tweets: #indyref agreement aspects that req law change will be presented to @ukparliament by s.30 order. Westminster & Scot Parliament to approve


    David Leask ‏@Leasky Catalan leader today: first thing I will do if I win coming elections is ask Madrid to negotiate Scottish-style #indyref deal.

    Iain, Edinburgh, Scotland,

    emails: I think that this process shows how well two governments can work together to resolve problems. It augers well for Britain after the Union is ended.


    The agreement allows 16 and 17-year-olds the right to vote - a move welcomed by Blair Jenkins, who is running the campaign for a Yes to independence vote in the referendum. He said: "That's a very important point of principle that they get to vote. And I think it will be an interesting challenge for the No campaign when they talk to 16 and 17 year olds to say: 'Please back us. Remember us. We're the people who tried to deny you having a say in the future of your country'."

    Agreement being signed

    The agreement was signed in front of a map showing what? Could it be the extent of the SNP landslide at the last Scottish election in May 2011?

    Owen, in London,

    emails: What about the democratic voice of those who see themselves as British? Not English or Scottish. I have a Scottish father, an English mother and I spent the first 25 years of my life in Wales. Why do I not have a say on the future of my country that I see as a whole, not four individual parts?


    After the deal was signed, Labour's Margaret Curran, the shadow Scottish Secretary, said: "It's very important that if the Scottish government are proposing that 16 and 17 year-olds get to vote, that we do that in an effective way. You'll have the European elections in the June of that year and you'll have a general election some months after. It would be quite bizarre I think if 16 and 17-year-olds could vote in the referendum but not in those. And as things currently stand, as I understand it from the proposals from the SNP, some 16 and 17-year-olds would get to vote, but not others. So I think we've still got some way to go on this."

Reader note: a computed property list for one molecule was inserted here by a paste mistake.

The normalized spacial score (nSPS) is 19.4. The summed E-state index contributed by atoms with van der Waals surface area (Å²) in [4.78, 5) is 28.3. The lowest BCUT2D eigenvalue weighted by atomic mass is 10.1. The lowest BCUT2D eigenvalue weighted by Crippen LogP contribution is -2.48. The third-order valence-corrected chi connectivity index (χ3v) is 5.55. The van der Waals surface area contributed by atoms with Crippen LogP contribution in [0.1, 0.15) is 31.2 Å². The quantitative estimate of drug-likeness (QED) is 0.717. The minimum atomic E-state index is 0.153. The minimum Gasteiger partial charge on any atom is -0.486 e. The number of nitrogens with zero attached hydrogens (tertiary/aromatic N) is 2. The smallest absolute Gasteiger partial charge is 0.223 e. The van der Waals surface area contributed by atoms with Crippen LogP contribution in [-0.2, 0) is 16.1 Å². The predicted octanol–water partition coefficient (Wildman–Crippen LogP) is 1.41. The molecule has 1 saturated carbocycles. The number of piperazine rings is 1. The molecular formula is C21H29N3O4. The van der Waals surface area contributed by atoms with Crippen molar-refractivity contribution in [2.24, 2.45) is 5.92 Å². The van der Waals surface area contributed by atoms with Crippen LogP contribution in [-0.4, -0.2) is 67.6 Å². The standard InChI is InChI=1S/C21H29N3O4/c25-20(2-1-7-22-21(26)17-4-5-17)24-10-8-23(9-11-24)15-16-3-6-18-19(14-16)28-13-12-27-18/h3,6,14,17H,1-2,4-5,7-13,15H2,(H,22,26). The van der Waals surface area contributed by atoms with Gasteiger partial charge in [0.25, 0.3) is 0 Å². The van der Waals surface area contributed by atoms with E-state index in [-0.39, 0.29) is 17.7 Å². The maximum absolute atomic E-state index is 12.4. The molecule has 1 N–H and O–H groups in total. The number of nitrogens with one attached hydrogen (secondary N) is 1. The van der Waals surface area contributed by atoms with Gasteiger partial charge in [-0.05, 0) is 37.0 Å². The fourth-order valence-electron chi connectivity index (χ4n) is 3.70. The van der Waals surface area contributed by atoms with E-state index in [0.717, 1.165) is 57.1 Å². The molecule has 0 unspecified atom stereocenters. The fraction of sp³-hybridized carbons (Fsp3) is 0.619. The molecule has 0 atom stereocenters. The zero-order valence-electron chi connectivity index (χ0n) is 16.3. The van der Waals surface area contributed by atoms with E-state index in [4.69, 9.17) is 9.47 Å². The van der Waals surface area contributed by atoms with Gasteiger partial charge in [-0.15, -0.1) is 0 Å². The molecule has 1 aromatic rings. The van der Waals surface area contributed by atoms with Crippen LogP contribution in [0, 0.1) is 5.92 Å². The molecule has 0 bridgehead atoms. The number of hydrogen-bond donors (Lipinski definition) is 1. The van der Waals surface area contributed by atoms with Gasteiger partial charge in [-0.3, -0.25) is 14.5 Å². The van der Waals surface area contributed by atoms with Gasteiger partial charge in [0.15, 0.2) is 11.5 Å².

Robert, Chirnside, Berwickshire, Scotland,

    emails: Lambs to the slaughter! What happens after the Barnet Formula goes? The never worked and never will crowd will lose their benefits, free subscriptions will go, free bus passes? The Clyde submarine base will close, 1200 jobs lost. Scotland can't sustain itself financially. Forget north sea oil, that will go.


    David Cameron said he would be arguing to "keep the family together, to keep the kingdom united."


    Speaking to the BBC after the agreement was signed, the prime minister said "one single, simple question was always the key". He added: "Now we've dealt with the process let's get into the real issues."

    Paul, Aberdeen

    emails: Best opportunity to change Scotland for the better we'll ever get.

    1413: Breaking News